EU Residency for Adult Dependants Streamlined
(CN) - The dependants of third-country nationals in the EU need not show an inability to support themselves in their home countries to obtain residency, Europe's highest court ruled Thursday.
Philippines citizen Flora Reyes - whose mother became an EU citizen and currently lives in Sweden - tried unsuccessfully to obtain a residency permit from Swedish authorities in 2011 when she was 24. Officials said that while the mother and her Norwegian husband regularly sent Reyes money, Reyes failed to show that she relied on the money exclusively for her existence to be considered a dependent.
On appeal, a Stockholm immigration court asked the Court of Justice of the European Union to clarify whether adult children of EU residents must show that they have exhausted their options to find employment and support themselves in their home countries in order to be considered dependents in the EU.
The Luxembourg-based high court acknowledged Thursday that, while adult children must show they are dependent on their EU-citizen parents, immigration officials need not determine the reasons in order to make them residents.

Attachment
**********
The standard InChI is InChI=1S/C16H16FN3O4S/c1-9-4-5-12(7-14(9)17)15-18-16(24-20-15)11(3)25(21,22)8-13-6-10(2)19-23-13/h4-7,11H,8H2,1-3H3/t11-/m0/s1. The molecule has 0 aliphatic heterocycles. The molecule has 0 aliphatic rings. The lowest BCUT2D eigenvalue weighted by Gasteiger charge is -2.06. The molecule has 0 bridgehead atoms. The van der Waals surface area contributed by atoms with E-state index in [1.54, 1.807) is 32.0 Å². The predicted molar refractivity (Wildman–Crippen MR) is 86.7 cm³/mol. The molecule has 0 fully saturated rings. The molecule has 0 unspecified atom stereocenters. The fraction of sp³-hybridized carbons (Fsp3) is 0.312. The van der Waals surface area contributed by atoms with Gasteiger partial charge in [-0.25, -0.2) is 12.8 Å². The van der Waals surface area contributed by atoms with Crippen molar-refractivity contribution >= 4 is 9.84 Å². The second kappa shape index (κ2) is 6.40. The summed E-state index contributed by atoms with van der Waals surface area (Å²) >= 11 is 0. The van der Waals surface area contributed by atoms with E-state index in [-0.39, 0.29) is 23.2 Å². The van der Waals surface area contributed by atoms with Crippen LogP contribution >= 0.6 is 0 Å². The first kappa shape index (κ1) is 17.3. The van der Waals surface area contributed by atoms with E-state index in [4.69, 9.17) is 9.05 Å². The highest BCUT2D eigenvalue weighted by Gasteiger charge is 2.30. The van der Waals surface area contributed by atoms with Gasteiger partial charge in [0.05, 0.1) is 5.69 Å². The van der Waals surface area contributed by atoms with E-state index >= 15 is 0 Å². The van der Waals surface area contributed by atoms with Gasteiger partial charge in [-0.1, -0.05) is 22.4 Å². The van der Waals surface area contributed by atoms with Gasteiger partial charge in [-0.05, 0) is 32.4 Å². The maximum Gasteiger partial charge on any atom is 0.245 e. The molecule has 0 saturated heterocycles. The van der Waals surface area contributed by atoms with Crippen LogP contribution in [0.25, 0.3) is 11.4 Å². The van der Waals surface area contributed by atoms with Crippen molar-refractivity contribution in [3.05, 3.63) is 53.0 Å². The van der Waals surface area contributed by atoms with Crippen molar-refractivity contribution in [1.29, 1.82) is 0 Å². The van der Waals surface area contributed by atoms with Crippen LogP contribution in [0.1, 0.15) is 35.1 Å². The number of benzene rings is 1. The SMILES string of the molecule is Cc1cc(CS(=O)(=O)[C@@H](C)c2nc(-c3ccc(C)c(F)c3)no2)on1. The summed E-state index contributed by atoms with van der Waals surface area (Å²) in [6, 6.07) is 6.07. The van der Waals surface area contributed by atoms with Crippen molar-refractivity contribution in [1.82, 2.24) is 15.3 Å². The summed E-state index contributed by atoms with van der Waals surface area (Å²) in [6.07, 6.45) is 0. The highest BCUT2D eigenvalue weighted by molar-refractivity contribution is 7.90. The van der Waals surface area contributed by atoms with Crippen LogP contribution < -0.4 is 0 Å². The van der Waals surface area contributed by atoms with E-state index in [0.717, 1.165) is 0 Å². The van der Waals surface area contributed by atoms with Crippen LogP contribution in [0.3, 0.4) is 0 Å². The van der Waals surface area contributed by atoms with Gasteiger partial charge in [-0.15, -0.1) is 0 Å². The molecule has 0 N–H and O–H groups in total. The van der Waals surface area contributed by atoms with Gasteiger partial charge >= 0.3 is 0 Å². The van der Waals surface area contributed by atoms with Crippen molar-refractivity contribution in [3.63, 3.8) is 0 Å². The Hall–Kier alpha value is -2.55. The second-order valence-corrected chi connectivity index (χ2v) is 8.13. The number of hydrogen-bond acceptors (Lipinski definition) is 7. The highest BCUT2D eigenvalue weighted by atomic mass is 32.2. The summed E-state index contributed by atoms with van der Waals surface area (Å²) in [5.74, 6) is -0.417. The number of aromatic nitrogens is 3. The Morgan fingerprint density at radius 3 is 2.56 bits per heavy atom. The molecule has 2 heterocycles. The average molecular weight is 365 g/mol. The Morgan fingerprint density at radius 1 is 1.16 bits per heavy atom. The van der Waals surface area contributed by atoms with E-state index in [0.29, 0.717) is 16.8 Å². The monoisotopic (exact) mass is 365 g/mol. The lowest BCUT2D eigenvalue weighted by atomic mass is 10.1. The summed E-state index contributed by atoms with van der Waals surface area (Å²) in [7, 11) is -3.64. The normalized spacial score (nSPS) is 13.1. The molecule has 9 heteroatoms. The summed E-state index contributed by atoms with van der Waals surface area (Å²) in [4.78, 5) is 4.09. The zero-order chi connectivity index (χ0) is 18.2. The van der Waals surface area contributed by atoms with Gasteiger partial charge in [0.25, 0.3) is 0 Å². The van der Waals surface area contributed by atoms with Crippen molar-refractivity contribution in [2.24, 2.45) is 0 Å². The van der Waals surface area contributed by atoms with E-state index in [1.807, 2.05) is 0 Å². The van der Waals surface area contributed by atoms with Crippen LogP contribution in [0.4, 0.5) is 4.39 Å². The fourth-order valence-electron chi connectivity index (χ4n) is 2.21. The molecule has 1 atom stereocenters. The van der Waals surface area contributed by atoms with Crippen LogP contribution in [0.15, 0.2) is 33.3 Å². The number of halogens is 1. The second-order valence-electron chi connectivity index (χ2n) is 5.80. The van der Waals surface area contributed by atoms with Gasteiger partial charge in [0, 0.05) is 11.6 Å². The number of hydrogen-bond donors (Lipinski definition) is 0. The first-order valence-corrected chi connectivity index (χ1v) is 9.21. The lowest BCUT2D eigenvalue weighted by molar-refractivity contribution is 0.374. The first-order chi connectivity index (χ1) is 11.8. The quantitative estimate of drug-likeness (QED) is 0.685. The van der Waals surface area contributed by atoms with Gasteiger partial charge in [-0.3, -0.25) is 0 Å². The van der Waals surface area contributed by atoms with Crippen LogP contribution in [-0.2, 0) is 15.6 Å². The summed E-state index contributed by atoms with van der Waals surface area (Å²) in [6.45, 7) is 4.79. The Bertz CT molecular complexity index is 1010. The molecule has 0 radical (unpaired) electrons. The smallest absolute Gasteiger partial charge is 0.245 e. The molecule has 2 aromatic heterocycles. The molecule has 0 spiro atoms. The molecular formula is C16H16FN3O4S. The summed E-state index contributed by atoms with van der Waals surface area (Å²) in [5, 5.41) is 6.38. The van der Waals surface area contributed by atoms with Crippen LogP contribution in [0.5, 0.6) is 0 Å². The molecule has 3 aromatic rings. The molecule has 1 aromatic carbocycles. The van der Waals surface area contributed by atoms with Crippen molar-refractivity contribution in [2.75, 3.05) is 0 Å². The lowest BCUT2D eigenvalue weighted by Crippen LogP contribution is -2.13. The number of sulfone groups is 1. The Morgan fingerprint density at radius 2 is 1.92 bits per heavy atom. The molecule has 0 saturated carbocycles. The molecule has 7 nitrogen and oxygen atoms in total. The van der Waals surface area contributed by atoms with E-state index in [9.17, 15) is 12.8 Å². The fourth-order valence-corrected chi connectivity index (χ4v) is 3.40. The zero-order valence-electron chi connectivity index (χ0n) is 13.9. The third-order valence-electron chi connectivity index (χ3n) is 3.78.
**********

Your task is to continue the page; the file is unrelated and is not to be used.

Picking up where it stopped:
"The fact that, in circumstances such as those in question in the main proceedings, a Union citizen regularly, for a significant period, pays a sum of money to that descendant, necessary in order for him to support himself in the state of origin, is such as to show that the descendant is in a real situation of dependence vis-à-vis that citizen," the court wrote. "In those circumstances, that descendant cannot be required, in addition, to establish that he has tried without success to find work or obtain subsistence support from the authorities of his country of origin and/or otherwise tried to support himself."
Such requirements would make it "excessively difficult" for dependents to obtain residency permits, according to the ruling. In the case of Reyes, moreover, the evidence already shows that the woman is dependent on her mother for support.
"That requirement obliges that descendant to take more complicated steps, such as trying to obtain various certificates stating that he has not found any work or obtained any social allowance, than that of obtaining a document of the competent authority of the state of origin or the state from which the applicant came attesting to the existence of a situation of dependence," the court wrote. "The court has already held that such a document cannot constitute a condition for the issue of a residence permit."
The court also rejected the suggestion that Reyes can't be considered a true dependent since she intends to find work and appears well qualified to do so.
"As the European Commission has rightly pointed out, the opposite solution would in practice prohibit that descendant from looking for employment in the host member state and would accordingly infringe EU law, which expressly authorizes such a descendant, if he has the right of residence, to take up employment or self-employment," the court concluded.